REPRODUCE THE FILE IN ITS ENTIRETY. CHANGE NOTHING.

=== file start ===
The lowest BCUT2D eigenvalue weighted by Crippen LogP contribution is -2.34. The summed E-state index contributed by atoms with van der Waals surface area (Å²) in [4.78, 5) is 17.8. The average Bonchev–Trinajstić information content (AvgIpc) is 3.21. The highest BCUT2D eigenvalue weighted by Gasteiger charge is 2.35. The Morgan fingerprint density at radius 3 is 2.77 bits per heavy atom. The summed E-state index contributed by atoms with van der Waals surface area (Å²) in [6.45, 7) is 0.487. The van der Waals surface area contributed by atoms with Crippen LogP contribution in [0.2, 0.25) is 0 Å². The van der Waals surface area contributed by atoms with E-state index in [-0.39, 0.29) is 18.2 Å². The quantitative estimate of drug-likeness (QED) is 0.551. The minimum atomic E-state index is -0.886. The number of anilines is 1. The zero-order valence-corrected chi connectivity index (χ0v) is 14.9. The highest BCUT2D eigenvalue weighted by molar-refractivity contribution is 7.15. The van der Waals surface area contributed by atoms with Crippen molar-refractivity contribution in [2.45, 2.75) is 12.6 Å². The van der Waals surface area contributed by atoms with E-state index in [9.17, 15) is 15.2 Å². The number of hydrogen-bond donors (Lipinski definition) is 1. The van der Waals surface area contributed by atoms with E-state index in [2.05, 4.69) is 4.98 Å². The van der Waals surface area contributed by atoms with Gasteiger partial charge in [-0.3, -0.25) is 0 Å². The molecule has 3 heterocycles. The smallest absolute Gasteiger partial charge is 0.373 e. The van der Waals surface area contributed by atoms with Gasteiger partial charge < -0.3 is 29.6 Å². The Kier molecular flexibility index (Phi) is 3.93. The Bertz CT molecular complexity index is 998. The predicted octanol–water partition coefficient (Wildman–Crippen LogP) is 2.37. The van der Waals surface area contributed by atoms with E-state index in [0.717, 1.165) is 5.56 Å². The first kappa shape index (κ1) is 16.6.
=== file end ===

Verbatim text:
The lowest BCUT2D eigenvalue weighted by Crippen LogP contribution is -2.34. The summed E-state index contributed by atoms with van der Waals surface area (Å²) in [4.78, 5) is 17.8. The average Bonchev–Trinajstić information content (AvgIpc) is 3.21. The highest BCUT2D eigenvalue weighted by Gasteiger charge is 2.35. The Morgan fingerprint density at radius 3 is 2.77 bits per heavy atom. The summed E-state index contributed by atoms with van der Waals surface area (Å²) in [6.45, 7) is 0.487. The van der Waals surface area contributed by atoms with Crippen LogP contribution in [0.2, 0.25) is 0 Å². The van der Waals surface area contributed by atoms with E-state index in [-0.39, 0.29) is 18.2 Å². The quantitative estimate of drug-likeness (QED) is 0.551. The minimum atomic E-state index is -0.886. The number of anilines is 1. The zero-order valence-corrected chi connectivity index (χ0v) is 14.9. The highest BCUT2D eigenvalue weighted by molar-refractivity contribution is 7.15. The van der Waals surface area contributed by atoms with Crippen molar-refractivity contribution in [2.45, 2.75) is 12.6 Å². The van der Waals surface area contributed by atoms with E-state index in [9.17, 15) is 15.2 Å². The number of hydrogen-bond donors (Lipinski definition) is 1. The van der Waals surface area contributed by atoms with E-state index in [2.05, 4.69) is 4.98 Å². The van der Waals surface area contributed by atoms with Gasteiger partial charge in [-0.3, -0.25) is 0 Å². The molecule has 3 heterocycles. The smallest absolute Gasteiger partial charge is 0.373 e. The van der Waals surface area contributed by atoms with Gasteiger partial charge < -0.3 is 29.6 Å². The Kier molecular flexibility index (Phi) is 3.93. The Bertz CT molecular complexity index is 998. The predicted octanol–water partition coefficient (Wildman–Crippen LogP) is 2.37. The van der Waals surface area contributed by atoms with E-state index in [0.717, 1.165) is 5.56 Å². The first kappa shape index (κ1) is 16.6.